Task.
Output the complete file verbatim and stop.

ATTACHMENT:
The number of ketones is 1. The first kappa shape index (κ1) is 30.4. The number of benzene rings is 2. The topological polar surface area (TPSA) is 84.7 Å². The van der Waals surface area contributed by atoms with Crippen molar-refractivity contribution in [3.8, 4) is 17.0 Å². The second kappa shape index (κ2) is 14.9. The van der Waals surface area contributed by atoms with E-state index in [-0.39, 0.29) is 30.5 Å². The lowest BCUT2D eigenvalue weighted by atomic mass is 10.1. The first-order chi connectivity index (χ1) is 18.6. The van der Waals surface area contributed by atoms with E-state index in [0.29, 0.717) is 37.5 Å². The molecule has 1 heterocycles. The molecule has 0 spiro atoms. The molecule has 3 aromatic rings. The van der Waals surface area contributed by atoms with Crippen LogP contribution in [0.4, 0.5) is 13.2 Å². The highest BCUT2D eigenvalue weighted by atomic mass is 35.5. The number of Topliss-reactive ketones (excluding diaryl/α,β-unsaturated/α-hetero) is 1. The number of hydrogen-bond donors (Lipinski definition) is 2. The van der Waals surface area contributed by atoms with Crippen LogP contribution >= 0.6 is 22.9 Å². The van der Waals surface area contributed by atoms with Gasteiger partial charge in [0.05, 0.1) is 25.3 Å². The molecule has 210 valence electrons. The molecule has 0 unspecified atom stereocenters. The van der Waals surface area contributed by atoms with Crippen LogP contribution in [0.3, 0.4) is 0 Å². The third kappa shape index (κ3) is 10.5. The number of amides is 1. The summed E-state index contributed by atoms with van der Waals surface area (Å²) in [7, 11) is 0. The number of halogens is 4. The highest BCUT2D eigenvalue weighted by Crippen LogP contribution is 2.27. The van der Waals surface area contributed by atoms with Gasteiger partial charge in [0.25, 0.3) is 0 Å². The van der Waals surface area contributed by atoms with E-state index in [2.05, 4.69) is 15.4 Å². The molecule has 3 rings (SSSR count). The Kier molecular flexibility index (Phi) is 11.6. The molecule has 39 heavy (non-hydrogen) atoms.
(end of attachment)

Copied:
The number of ketones is 1. The first kappa shape index (κ1) is 30.4. The number of benzene rings is 2. The topological polar surface area (TPSA) is 84.7 Å². The van der Waals surface area contributed by atoms with Crippen molar-refractivity contribution in [3.8, 4) is 17.0 Å². The second kappa shape index (κ2) is 14.9. The van der Waals surface area contributed by atoms with E-state index in [-0.39, 0.29) is 30.5 Å². The lowest BCUT2D eigenvalue weighted by atomic mass is 10.1. The first-order chi connectivity index (χ1) is 18.6. The van der Waals surface area contributed by atoms with E-state index in [0.29, 0.717) is 37.5 Å². The molecule has 1 heterocycles. The molecule has 0 spiro atoms. The molecule has 3 aromatic rings. The van der Waals surface area contributed by atoms with Crippen LogP contribution in [0.4, 0.5) is 13.2 Å². The highest BCUT2D eigenvalue weighted by atomic mass is 35.5. The number of Topliss-reactive ketones (excluding diaryl/α,β-unsaturated/α-hetero) is 1. The number of hydrogen-bond donors (Lipinski definition) is 2. The van der Waals surface area contributed by atoms with Crippen LogP contribution >= 0.6 is 22.9 Å². The van der Waals surface area contributed by atoms with Gasteiger partial charge in [0.05, 0.1) is 25.3 Å². The molecule has 210 valence electrons. The molecule has 0 unspecified atom stereocenters. The van der Waals surface area contributed by atoms with Crippen LogP contribution in [0.3, 0.4) is 0 Å². The third kappa shape index (κ3) is 10.5. The number of amides is 1. The summed E-state index contributed by atoms with van der Waals surface area (Å²) in [7, 11) is 0. The number of halogens is 4. The highest BCUT2D eigenvalue weighted by Crippen LogP contribution is 2.27. The van der Waals surface area contributed by atoms with Gasteiger partial charge in [0.25, 0.3) is 0 Å². The van der Waals surface area contributed by atoms with E-state index in [2.05, 4.69) is 15.4 Å². The molecule has 3 rings (SSSR count). The Kier molecular flexibility index (Phi) is 11.6. The molecule has 39 heavy (non-hydrogen) atoms.